I haven’t thought about ticks much in the past and rarely had I seen them on cats. Over the past year, that has changed.
• 2018 brought Pennsylvania a new, invasive, year-round Asian longhorned tick (Haemaphysalis longicornis). The Asian longhorned tick has unique characteristics that pose a threat to humans and animals (females can reproduce without a male, this tick is smaller than most ticks making it more difficult to see and they have the ability to transmit a number of infectious diseases).
• We found a tick crawling on our bathroom wall, undoubtably brought in by a human. We use this example to illustrate the point that humans and animals can bring ticks into the household.
• We have seen more ticks on cats this year than any previous year.
Cats who spend time outside, even for a few minutes, are usually on a flea preventative, while the “indoor only” cat is generally not protected. We humans or other pets (mainly dogs) will bring these unwanted parasites into the home. These parasites naturally gravitate to an unprotected meal which often times is your “indoor only” cat. It may seem odd that we are recommending prevention for “indoor only” cats. However, we see more parasites (i.e. fleas, hookworms, roundworms, tapeworms, heartworm…and now ticks) on “indoor only” cats. To illustrate this point further, about 20% of our fecal tests are positive for parasites. The overwhelming majority of these cats are “indoor only.” You may have noticed that I said “flea preventative” in the first sentence. Up until recently, we haven’t discussed or recommended tick prevention in cats. This is now changing, especially since the number of tickborne diseases continues to rise in humans.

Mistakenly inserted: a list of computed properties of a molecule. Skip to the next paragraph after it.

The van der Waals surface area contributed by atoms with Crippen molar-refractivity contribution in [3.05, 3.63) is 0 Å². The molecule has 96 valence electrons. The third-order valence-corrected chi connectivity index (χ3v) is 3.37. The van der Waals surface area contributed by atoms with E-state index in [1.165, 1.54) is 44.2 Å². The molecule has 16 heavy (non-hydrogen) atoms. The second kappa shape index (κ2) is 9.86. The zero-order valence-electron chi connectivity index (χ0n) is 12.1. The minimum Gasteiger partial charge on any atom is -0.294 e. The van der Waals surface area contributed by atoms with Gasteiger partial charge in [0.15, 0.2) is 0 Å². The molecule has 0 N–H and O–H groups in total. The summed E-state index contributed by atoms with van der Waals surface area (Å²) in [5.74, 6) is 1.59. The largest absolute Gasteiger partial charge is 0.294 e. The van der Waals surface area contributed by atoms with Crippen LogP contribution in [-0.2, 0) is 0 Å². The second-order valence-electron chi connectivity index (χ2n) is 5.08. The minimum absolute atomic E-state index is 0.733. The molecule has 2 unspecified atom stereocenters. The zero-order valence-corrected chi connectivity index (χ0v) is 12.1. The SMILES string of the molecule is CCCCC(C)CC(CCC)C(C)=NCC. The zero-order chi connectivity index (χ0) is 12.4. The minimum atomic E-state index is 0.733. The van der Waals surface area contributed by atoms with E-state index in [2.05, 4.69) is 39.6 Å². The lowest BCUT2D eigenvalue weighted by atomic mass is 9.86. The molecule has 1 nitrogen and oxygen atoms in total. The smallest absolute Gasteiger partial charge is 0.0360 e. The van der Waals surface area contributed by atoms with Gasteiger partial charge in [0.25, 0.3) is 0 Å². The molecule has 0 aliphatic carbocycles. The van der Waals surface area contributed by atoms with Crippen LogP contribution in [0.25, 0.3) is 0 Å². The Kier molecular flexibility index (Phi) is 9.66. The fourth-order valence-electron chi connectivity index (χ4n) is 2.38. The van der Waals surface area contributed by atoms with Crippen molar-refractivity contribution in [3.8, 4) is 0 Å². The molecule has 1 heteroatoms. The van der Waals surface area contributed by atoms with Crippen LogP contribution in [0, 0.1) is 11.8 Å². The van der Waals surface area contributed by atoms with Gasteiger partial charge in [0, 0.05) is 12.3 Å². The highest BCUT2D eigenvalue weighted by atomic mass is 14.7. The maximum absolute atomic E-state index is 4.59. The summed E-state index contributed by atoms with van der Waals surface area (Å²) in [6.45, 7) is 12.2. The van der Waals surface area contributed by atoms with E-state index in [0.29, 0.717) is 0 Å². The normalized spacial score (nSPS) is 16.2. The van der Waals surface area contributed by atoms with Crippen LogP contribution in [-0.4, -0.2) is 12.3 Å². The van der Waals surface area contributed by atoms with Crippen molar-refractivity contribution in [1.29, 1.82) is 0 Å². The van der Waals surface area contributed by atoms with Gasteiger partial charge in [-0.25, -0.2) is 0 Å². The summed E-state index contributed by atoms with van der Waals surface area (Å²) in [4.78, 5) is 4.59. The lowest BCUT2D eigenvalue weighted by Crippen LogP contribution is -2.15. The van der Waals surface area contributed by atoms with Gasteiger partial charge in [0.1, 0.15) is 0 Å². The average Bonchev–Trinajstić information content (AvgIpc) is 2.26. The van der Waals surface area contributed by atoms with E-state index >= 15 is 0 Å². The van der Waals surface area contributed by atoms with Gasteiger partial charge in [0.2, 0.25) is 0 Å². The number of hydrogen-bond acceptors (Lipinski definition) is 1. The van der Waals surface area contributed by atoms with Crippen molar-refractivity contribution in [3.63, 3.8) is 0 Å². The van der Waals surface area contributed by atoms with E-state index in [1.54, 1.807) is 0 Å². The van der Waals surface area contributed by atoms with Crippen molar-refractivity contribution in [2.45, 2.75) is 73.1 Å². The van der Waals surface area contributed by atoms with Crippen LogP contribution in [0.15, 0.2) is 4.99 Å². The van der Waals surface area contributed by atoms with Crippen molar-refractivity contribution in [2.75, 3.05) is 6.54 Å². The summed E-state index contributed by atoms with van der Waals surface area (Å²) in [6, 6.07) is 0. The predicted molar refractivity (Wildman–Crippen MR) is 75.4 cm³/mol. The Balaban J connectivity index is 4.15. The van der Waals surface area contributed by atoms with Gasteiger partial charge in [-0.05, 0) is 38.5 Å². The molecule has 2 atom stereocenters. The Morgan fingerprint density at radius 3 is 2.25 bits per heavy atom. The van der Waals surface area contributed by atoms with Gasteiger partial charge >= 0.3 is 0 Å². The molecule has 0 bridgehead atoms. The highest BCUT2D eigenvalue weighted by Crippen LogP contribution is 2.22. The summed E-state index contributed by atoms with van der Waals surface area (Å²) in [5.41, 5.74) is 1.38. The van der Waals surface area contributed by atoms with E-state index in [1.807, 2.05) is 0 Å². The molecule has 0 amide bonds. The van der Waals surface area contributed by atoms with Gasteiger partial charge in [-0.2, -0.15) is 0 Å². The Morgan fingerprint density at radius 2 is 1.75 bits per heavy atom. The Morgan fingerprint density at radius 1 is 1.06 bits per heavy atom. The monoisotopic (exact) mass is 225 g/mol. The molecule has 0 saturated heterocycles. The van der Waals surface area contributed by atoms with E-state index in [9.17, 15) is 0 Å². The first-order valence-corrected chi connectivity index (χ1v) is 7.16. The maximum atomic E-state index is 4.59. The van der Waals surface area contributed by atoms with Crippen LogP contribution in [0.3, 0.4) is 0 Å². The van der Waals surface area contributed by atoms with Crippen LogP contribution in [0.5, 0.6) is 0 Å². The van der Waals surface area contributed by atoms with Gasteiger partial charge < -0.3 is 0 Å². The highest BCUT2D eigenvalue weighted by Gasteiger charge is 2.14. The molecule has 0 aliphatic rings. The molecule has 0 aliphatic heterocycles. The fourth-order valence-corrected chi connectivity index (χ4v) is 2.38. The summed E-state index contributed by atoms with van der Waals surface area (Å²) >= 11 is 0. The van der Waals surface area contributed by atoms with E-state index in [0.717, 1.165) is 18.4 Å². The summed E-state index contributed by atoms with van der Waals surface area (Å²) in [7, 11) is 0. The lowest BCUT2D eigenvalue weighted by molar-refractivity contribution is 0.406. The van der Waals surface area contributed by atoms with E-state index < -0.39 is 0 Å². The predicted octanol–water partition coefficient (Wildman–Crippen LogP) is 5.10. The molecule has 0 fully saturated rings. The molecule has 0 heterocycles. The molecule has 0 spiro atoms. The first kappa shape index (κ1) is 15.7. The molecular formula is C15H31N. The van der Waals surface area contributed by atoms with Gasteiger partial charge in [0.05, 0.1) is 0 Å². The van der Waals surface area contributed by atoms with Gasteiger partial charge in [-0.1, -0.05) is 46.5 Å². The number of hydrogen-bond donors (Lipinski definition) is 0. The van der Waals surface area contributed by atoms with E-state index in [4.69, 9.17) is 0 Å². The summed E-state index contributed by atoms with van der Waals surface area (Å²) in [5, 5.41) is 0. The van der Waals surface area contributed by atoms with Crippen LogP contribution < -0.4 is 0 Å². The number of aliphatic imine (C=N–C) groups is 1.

for all cats year round.
Fortunately, the past couple of years have brought some new, safe, effective tick preventatives for cats (available only through a veterinarian). We are now recommending cat owners use preventatives with tick coverage. Give us a call and we’ll be happy to discuss our tick preventative options with you.